For almost two months, I procrastinated to write this story.
The idea to dive into procrastination habits came to me while I was delaying work for another article. Instead of explore our relationship to “things”, I was looking Bryce Dallas Howard’s Open Door video featuring Architectural Summary (she and her husband decorated with more pastels than I could get, but I dig the powder room).
Unfortunately, being immersed in a Youtube hole AD early years tours and music videos are pretty typical for me at 3:30 on Thursdays. Somewhere, my work was waiting for me and I was drowning without knowing it.
There is a saying: everyone procrastinates, but not everyone is a procrastinator. So I knew it wasn’t just me. About 20% of American adults are considered chronic procrastinators, according to the research of Joseph Ferrari, professor of psychology at DePaul University in Chicago. It’s more than depression, phobia, panic attacks and alcoholism, he told the Washington Post.
According to a 2007 study by University of Calgary psychologist Piers Steel, 80% to 95% of students procrastinate. Graduate students were only marginally better than undergraduates at fighting it. While the higher education bubble is in some ways a different world, it seems like a pretty good representation of the prevalence of procrastination.
While I don’t consider myself a chronic procrastinator, I find myself falling into the same patterns when procrastination rears its ugly, albeit sometimes welcome, head. So, too, do a lot Fortune readers, who seem to follow the same paths of procrastination: doomscrolling; mindlessly wandering Reddit, Youtubeor TikTok.
Julie, 30, who works entirely remotely from Brooklyn, often dives deep into a K-pop music video hole on YouTube since being “sucked” into music during the pandemic.
“I find myself almost unconsciously typing ‘YouTube’ into Chrome and watching music videos, or even worse, entering a behind-the-scenes or vlog-style video of one of the K-pop groups I follow, which require pay attention to subtitles so any hope of multitasking is absolutely dashed,” she wrote in response to a Fortune investigation of procrastination.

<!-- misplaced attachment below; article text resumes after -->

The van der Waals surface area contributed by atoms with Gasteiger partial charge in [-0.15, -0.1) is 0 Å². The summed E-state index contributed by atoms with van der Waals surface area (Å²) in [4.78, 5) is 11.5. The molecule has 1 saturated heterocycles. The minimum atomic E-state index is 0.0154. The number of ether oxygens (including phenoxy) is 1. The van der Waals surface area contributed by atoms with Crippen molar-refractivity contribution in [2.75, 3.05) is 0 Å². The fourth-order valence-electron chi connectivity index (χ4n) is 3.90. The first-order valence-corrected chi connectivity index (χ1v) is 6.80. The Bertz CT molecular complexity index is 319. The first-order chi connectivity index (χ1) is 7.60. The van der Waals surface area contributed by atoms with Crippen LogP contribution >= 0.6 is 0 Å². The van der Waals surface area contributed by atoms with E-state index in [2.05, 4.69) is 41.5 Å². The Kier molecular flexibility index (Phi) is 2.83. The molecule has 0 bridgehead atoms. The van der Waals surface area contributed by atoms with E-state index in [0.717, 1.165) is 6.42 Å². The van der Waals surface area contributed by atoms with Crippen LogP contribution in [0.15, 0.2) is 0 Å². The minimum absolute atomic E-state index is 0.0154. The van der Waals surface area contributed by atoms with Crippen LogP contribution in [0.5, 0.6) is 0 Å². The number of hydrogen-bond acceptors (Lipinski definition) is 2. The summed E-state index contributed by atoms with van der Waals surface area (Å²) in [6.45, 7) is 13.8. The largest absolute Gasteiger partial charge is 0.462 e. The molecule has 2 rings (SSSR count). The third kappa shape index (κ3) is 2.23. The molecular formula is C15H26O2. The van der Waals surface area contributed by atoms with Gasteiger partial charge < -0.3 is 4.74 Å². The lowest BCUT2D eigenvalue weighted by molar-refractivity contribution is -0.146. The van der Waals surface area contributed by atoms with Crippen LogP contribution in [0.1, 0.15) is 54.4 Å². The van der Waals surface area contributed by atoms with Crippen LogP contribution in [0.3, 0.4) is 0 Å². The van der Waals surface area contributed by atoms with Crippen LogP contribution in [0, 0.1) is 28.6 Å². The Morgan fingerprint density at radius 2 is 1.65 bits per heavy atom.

At least six of nearly 40 survey respondents said they do chores around their homes like laundry, cooking and cleaning – a slightly more productive method of procrastination than I tend to lean towards. gravitate.
“If I’m working remotely, I’ll do household chores, water the garden, tidy up the living room, etc,” says Ryan, 34, from Johannesburg, South Africa. “If at the office, I’m doing personal emails, I’m asking about the news, I’m reading, I’m doing this survey.”
A way to ease our pandemic anxiety
Whether it’s taking a nap, launching a video game, listening to music, handling personal administrative tasks, or saying a few words at a time about a passion project, most people seem to turn towards when they just can’t concentrate on work is the mundanity of routine. It’s not a block of time drawn on the calendar, but a daily meander when everything else gets a little too much.
It seems that the tireless unconscious urge to procrastinate only intensified during the pandemic. When the world is burning figuratively and literally, and we’re torn between working in homes full of distractions and empty offices devoid of that elusive work culture, taking a break for 15 minutes or two to calm things down with a Architectural Summary video of architect Michael Wyetzner break down the architectural evolution of Wayne Manor feels like a reprieve from a time when we are still grappling with a new normal.
Americans’ anxiety levels have skyrocketed over the two (plus) years of the pandemic, which experts attribute to my constant urge not to do things efficiently. At least two studies in the last two years found a positive correlation between anxiety levels and procrastination. They also presented procrastination as a cause of general distress due to the pandemic.
“Some weeks I feel so tired that it takes a day or two of doing nothing just to get ready for the next week, knowing it won’t change at work,” says a 58-year-old respondent from Idaho . “I come from the generation that says if you work really hard you will succeed, and that’s true, but it doesn’t apply everywhere. So I find my time very valuable now, so I don’t procrastinate in anything anymore. is not a good habit. Nike said, ‘do it’… so does my boss.”
This story was originally featured on Fortune.com